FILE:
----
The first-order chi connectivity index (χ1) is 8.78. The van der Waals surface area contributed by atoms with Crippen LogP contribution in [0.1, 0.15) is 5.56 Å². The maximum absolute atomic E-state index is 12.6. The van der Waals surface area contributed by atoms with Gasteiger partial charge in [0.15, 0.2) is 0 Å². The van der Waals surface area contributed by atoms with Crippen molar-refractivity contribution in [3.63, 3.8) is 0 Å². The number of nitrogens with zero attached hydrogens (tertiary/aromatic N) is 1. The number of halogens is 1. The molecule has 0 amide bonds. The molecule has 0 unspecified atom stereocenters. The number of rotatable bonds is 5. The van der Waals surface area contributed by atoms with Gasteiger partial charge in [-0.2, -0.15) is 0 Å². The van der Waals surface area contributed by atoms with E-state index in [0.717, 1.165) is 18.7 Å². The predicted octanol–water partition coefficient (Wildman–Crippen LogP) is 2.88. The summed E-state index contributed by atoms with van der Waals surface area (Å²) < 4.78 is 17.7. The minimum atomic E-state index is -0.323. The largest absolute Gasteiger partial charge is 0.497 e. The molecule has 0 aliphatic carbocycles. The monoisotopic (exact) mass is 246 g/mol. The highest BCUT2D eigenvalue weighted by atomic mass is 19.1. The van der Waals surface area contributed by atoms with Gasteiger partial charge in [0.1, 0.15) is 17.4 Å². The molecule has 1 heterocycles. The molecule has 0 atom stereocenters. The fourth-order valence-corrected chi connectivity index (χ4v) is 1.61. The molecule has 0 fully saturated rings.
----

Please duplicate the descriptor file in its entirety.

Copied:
The first-order chi connectivity index (χ1) is 8.78. The van der Waals surface area contributed by atoms with Crippen LogP contribution in [0.1, 0.15) is 5.56 Å². The maximum absolute atomic E-state index is 12.6. The van der Waals surface area contributed by atoms with Gasteiger partial charge in [0.15, 0.2) is 0 Å². The van der Waals surface area contributed by atoms with Crippen molar-refractivity contribution in [3.63, 3.8) is 0 Å². The number of nitrogens with zero attached hydrogens (tertiary/aromatic N) is 1. The number of halogens is 1. The molecule has 0 amide bonds. The molecule has 0 unspecified atom stereocenters. The number of rotatable bonds is 5. The van der Waals surface area contributed by atoms with Gasteiger partial charge in [-0.2, -0.15) is 0 Å². The van der Waals surface area contributed by atoms with E-state index in [0.717, 1.165) is 18.7 Å². The predicted octanol–water partition coefficient (Wildman–Crippen LogP) is 2.88. The summed E-state index contributed by atoms with van der Waals surface area (Å²) < 4.78 is 17.7. The minimum atomic E-state index is -0.323. The largest absolute Gasteiger partial charge is 0.497 e. The molecule has 0 aliphatic carbocycles. The monoisotopic (exact) mass is 246 g/mol. The highest BCUT2D eigenvalue weighted by atomic mass is 19.1. The van der Waals surface area contributed by atoms with Gasteiger partial charge in [0.1, 0.15) is 17.4 Å². The molecule has 1 heterocycles. The molecule has 0 atom stereocenters. The fourth-order valence-corrected chi connectivity index (χ4v) is 1.61. The molecule has 0 fully saturated rings.